"Rogue One: A Star Wars Story" tells the story of the rebel forces stealing plans for the empire’s Death Star, setting the stage for 1977's "A New Hope." The Post's Comic Riffs explains why it's one of the best Star Wars films to date. (Erin Patrick O'Connor/The Washington Post)

A movie has been made for “Star Wars” fans that finally answers many of the questions they’ve long been asking, having to do with the tensile strength of a franchise that has experienced its share of strain over 40 years, and the ability of artists with new, perhaps iconoclastic visions to bring a faraway galaxy from long ago into a bold new future.

That movie is “Star Wars: Episode VIII” and will be in theaters roughly a year from now.

In the meantime, we have “Rogue One: A Star Wars Story,” Gareth Edwards’s perfectly serviceable, if undistinguished, placeholder. This is a movie that, technically, doesn’t need to exist, apart from abject fan service, the minting of some easy money and mindshare maintenance at a time when attention spans ping from one sci-fi spectacle to the next with brazen promiscuity. So many images in “Rogue One” conjure recent films — from “Mad Max: Fury Road” to “Arrival” — that it’s easy to forget that it was that first “Star Wars” installment, back in 1977, that started it all.


Jyn Erso (Felicity Jones) and Cassian Andor (Diego Luna) in “Rogue One: A Star Wars Story.” (Jonathan Olley/Lucasfilm/Walt Disney Studios Motion Pictures)

To its credit, and like last year’s “The Force Awakens,” “Rogue One” pays homage to the imaginative and physical world that George Lucas and his collaborators built four decades ago. Hewed from the same “used future” aesthetic Lucas so cleverly perfected, the movie has a scruffy, tarnished patina, staging that harks back to wartime classics from the World War II and Vietnam eras, and video-game-like visual flourishes. It fits neatly with the “Star Wars” mythos, especially during its rousing third act, some clever digital legerdemain and an immensely satisfying final moment.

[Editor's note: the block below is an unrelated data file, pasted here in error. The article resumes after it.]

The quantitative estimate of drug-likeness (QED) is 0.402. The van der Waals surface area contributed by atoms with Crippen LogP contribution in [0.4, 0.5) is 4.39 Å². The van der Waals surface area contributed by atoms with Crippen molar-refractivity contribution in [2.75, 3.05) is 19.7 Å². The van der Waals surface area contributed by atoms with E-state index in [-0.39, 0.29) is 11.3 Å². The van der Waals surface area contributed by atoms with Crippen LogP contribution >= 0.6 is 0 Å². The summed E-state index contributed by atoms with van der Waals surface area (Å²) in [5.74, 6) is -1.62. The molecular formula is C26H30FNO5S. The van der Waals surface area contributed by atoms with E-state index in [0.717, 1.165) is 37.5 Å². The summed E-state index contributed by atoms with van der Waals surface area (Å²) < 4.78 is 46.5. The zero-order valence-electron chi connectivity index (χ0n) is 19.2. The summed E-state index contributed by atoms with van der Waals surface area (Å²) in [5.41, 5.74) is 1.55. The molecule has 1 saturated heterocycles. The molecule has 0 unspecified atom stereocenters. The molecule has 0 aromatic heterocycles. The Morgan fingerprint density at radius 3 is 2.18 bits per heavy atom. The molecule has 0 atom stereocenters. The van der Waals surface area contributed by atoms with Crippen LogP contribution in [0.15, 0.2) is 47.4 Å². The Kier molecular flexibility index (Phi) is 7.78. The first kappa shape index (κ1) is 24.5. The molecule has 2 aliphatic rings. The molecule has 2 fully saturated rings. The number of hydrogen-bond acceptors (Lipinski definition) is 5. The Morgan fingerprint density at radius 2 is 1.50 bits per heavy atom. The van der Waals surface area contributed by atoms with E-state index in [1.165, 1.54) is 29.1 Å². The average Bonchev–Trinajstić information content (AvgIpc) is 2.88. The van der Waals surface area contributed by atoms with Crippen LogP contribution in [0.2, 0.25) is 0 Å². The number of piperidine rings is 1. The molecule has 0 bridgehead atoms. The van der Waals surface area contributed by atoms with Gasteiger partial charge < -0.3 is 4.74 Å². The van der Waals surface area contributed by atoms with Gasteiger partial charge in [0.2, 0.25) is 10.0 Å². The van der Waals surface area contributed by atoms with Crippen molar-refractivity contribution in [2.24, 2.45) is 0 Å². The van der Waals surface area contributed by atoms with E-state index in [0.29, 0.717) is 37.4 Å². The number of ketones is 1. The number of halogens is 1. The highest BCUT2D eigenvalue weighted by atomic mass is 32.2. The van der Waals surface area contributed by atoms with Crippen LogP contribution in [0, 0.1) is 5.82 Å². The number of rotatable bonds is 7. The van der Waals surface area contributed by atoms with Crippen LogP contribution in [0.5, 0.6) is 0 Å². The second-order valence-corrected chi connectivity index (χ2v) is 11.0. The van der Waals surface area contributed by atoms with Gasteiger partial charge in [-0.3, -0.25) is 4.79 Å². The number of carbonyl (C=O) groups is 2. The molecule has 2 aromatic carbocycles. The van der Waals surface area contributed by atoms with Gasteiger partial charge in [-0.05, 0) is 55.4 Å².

What “Rogue One” doesn’t have is much joy, although viewers can’t say they weren’t warned. Edwards and Disney executives have made much of the fact that they wanted this stand-alone venture to be “dark,” and is it ever: As “Star Wars” movies go, this one may have the highest body count of them all, above and beyond the Imperial stormtroopers who can be relied on to go out with a desperate Wilhelm scream at least once in a production.

That reassuring callback, as well as several others, is present and accounted for in “Rogue One,” which centers on the story of Jyn (Felicity Jones), a young woman pressed into service by a militant splinter group of the Rebel Alliance to perform crucial espionage against the tyrannical Galactic Empire, which is in the process of inventing a superweapon called the Death Star.

"Rogue One: A Star Wars Story" picks up just before the original 1977 film, "Star Wars: A New Hope,” and follows rebel forces who plot to steal the plans for the Death Star. (  / Walt Disney Pictures)

Because this is “Star Wars,” you know that Jyn’s efforts ultimately will involve some kind of ragtag team of plucky misfits. In “Rogue One,” that merry band consists of a rebel intelligence officer named Cassian (Diego Luna), a disaffected Empire pilot named Bodhi (Riz Ahmed) and a snippily sarcastic droid named K-2SO. Voiced by Alan Tudyk, this angular, spidery limbed creature provides precious comic relief in a film that is otherwise grim and unsmiling, as Jyn and her brothers in arms do battle with the Empire’s diabolical weapons director Orson Krennic (Ben Mendelsohn).

Sturdily executed by Edwards, whose previous credits include “Monsters” and “Godzilla,” “Rogue One” is nonetheless a relatively rote affair, enlivened by some impressive visuals and Michael Giacchino’s stirring musical score, but lacking the warmth and humor of the previous films. By no stretch is this a disaster on a par with Lucas’s misbegotten prequel trilogy. Still, at least until its final section, “Rogue One” lacks the zip, zing and exhilarating sense of return to form that “The Force Awakens” conveyed so lightly.


Donnie Yen plays Chirrut Îmwe, a blind, mystical warrior monk, in “Rogue One: A Star Wars Story.” (Jonathan Olley/Lucasfilm/Walt Disney Studios Motion Pictures)

Jones presents a convincing, if monotonously self-serious, heroine in “Rogue One,” and her uncanny physical resemblance to Daisy Ridley, who plays Rey in the new installments, invites intriguing speculation as to whether and how they may be related. But few of her fellow actors make as vivid an impression, and the fey, soft-spoken Luna is particularly ill-suited to play a rakish man of ad­ven­ture. Chinese actor Donnie Yen, as a mystical warrior, is underused in a role that feels perfunctory and shoehorned in.

Too often, “Rogue One” seems to be checking boxes as it goes about its plotty business, which ultimately has to do with the retrieval of documents, the closing of a shield gate and locating the master switch on a communications control tower. It’s simplistic stuff, and bluntly effective at ginning up the idea of action and stakes, which take on increased heft as “Rogue One” finally reaches its busy, startlingly apocalyptic conclusion. (At two hours and 13 minutes, the film is at least 15 minutes too long). Graced with the first appearance of some of the “Star Wars” series’ most iconic characters — at least in the chronological sense — “Rogue One” represents an unobjectionable exercise in franchise extension. It’s fine. It’ll do. For now.

PG-13. Opens Thursday night at area theaters. Contains extended sequences of sci-fi action and violence. 133 minutes.